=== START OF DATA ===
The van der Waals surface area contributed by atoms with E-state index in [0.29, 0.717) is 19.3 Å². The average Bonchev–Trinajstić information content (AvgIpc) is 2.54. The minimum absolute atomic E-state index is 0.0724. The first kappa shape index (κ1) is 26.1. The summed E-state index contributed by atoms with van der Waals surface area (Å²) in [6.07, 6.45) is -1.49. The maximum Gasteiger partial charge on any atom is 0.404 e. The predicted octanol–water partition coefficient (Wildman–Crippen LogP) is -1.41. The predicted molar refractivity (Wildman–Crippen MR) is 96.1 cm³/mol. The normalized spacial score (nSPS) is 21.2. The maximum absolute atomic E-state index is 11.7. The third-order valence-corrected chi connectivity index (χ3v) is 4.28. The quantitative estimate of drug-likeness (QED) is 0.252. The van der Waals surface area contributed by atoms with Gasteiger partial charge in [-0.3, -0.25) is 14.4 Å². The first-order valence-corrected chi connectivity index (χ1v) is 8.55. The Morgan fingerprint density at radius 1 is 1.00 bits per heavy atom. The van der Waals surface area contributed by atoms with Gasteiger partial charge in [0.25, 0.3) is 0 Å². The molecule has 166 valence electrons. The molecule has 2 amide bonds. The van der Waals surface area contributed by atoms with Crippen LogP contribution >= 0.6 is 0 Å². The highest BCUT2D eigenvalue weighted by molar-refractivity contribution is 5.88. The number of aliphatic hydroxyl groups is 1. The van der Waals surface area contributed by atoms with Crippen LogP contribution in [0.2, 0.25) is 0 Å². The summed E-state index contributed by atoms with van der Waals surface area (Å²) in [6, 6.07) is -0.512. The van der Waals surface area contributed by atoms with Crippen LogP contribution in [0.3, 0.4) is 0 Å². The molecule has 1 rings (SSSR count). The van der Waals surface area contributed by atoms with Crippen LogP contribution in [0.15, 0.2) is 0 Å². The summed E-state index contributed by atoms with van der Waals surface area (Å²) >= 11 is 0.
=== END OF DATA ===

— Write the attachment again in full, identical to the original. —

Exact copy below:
The van der Waals surface area contributed by atoms with E-state index in [0.29, 0.717) is 19.3 Å². The average Bonchev–Trinajstić information content (AvgIpc) is 2.54. The minimum absolute atomic E-state index is 0.0724. The first kappa shape index (κ1) is 26.1. The summed E-state index contributed by atoms with van der Waals surface area (Å²) in [6.07, 6.45) is -1.49. The maximum Gasteiger partial charge on any atom is 0.404 e. The predicted octanol–water partition coefficient (Wildman–Crippen LogP) is -1.41. The predicted molar refractivity (Wildman–Crippen MR) is 96.1 cm³/mol. The normalized spacial score (nSPS) is 21.2. The maximum absolute atomic E-state index is 11.7. The third-order valence-corrected chi connectivity index (χ3v) is 4.28. The quantitative estimate of drug-likeness (QED) is 0.252. The van der Waals surface area contributed by atoms with Gasteiger partial charge in [-0.3, -0.25) is 14.4 Å². The first-order valence-corrected chi connectivity index (χ1v) is 8.55. The Morgan fingerprint density at radius 1 is 1.00 bits per heavy atom. The van der Waals surface area contributed by atoms with Gasteiger partial charge in [0.25, 0.3) is 0 Å². The molecule has 166 valence electrons. The molecule has 2 amide bonds. The van der Waals surface area contributed by atoms with Crippen LogP contribution >= 0.6 is 0 Å². The highest BCUT2D eigenvalue weighted by molar-refractivity contribution is 5.88. The number of aliphatic hydroxyl groups is 1. The van der Waals surface area contributed by atoms with Crippen LogP contribution in [0.2, 0.25) is 0 Å². The summed E-state index contributed by atoms with van der Waals surface area (Å²) in [6, 6.07) is -0.512. The van der Waals surface area contributed by atoms with Crippen LogP contribution in [0.3, 0.4) is 0 Å². The molecule has 1 rings (SSSR count). The van der Waals surface area contributed by atoms with Crippen LogP contribution in [0.15, 0.2) is 0 Å². The summed E-state index contributed by atoms with van der Waals surface area (Å²) >= 11 is 0.